Once you have a group of customers that you know are your ideal target audience, you can create a focus group to get detailed feedback about your product. Much like interviews, this is a goldmine of qualitative feedback but requires extensive preparation and analysis.
Customer Support Conversations
Your customer support is at the forefront when something goes wrong. They usually hear the worst experiences your customers have and they can relay them to your product and development teams without any filters.
Selling is hard when your potential customers have researched not just you but your competitor's products as well. For this reason, sales calls can be a superb way to collect product feedback before someone even commits to a purchase.
Sources of Product Feedback
There are countless different types of product feedback that you can collect but one major distinction we have to make is the source. And while the customer is always right, each of the sources listed below has a great effect on your overall product feedback.
The best and most important source of product feedback. Your customers are the ones using the product daily and interacting with it from different aspects. This is your first point to go to when collecting feedback about your product.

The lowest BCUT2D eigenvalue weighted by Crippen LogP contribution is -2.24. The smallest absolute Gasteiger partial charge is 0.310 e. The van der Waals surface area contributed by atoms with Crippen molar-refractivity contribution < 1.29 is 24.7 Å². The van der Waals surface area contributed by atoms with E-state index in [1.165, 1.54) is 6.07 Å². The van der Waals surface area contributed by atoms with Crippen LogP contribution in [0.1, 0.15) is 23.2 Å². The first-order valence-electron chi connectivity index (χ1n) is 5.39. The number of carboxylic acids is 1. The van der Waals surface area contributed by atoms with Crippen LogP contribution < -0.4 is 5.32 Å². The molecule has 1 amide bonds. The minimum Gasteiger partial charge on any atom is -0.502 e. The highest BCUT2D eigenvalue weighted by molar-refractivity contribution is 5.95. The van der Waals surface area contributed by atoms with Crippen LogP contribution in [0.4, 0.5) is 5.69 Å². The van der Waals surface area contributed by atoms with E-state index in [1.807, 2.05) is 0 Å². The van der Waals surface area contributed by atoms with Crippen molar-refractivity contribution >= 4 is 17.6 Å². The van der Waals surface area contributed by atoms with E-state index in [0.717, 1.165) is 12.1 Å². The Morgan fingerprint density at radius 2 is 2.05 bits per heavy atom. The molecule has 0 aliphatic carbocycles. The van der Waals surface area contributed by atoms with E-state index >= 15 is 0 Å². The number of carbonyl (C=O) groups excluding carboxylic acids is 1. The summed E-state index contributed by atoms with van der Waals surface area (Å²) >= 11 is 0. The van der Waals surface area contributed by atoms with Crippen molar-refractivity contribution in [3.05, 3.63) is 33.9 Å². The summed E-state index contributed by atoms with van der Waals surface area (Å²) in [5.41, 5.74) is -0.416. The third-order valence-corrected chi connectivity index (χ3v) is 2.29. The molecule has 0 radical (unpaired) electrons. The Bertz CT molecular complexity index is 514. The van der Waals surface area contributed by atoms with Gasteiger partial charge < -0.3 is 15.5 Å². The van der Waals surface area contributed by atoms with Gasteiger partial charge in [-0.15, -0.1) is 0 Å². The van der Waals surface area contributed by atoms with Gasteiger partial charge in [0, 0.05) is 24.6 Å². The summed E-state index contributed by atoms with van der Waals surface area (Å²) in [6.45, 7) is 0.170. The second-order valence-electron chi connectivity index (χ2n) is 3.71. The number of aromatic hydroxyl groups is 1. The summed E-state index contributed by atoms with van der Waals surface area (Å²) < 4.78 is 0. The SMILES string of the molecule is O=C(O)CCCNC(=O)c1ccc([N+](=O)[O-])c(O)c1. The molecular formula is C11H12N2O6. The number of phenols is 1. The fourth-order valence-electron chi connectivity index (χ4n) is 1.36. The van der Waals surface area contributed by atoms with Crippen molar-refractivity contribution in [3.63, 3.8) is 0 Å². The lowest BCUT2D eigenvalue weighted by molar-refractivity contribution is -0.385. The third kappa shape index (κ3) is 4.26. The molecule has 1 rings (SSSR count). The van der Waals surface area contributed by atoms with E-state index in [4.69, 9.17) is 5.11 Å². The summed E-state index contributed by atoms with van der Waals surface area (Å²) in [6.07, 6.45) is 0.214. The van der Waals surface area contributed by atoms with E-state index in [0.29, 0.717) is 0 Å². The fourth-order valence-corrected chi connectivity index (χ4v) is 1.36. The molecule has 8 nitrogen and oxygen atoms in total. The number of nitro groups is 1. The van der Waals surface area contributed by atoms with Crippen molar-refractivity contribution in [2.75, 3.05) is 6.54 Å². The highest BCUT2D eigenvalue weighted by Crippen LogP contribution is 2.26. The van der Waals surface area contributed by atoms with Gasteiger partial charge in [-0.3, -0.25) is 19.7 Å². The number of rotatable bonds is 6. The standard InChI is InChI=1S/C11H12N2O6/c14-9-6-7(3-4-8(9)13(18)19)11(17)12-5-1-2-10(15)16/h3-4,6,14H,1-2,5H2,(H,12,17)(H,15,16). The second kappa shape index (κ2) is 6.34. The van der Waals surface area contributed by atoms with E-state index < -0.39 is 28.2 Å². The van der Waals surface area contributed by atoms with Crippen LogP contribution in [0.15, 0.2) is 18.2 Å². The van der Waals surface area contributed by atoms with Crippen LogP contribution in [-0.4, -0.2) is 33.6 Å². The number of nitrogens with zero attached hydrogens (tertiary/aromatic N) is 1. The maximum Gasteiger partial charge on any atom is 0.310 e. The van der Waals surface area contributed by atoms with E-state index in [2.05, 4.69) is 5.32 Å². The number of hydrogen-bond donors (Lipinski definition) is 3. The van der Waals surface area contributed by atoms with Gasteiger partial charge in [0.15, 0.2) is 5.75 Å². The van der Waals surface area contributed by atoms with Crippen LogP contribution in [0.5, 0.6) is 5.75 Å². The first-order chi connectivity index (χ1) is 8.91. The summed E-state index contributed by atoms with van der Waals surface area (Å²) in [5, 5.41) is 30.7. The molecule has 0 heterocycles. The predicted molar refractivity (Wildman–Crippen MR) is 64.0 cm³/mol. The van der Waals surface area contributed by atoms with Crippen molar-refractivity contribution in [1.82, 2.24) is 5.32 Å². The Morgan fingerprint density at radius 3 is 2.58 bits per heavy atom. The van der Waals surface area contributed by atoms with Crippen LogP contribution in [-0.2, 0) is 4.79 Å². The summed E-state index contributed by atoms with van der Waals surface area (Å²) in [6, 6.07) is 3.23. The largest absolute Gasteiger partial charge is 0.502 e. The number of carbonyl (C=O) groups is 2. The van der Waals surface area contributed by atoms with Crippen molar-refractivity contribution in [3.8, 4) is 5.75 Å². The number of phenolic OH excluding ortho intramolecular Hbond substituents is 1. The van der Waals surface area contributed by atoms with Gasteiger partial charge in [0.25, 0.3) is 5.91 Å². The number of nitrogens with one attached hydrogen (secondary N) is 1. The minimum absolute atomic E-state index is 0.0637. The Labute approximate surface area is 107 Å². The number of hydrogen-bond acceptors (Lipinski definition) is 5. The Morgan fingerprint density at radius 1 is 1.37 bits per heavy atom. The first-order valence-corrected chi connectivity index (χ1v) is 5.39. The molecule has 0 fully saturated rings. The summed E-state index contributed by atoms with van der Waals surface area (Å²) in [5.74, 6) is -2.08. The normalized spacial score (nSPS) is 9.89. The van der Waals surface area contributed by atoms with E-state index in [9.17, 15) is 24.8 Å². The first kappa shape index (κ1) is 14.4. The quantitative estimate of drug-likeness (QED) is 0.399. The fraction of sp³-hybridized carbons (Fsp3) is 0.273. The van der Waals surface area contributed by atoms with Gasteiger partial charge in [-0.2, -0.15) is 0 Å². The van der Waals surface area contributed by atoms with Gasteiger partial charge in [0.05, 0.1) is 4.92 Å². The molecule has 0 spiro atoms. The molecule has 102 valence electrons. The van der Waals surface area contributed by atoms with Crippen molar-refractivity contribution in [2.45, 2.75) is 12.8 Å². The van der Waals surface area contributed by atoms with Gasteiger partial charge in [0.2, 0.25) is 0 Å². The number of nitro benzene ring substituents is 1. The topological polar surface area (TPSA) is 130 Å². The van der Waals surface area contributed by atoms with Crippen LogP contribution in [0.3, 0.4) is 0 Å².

From Your Sales Team
Your sales team hears all the objections that potential customers have before purchasing. Whether it’s a lack of integrations, a broken UX, steep pricing, or something else, sales will have information from those who are ready to purchase.
From Your Support Team
When something doesn’t work, these are the first people to know. The support team will have the information you need about what you need to fix on your product to make your customers happier and prevent churn. This type of internal feedback is invaluable for growth.
From Your Development Team
Your developers will know which features are prone to break, what was built well, and where they need more time and attention. If you’re keen to find out how your product can be better from the technical side, grab a cup of coffee with the developers now and then.
It’s a great idea to measure what happens within your product and how customers interact with it. Sometimes, you may get surprised to find out that many customers are not using a feature that is the star of the product because of UX or some other issues.
Benefits of Product Feedback
You probably know that listening to customers’ feedback is a great idea. Here are some practical reasons to start collecting and analyzing product feedback today.
Helps to Improve The Product
The best way to move forward and create something that solves your customers’ pain points is by listening to them. Good or bad, feedback is the ultimate way to improve your product.
Most of the time, product managers and developers make assumptions about what features customers would love and how they would use them. Product feedback helps you adapt your features in a way that they’re adopted instead of ignored.
Create New Features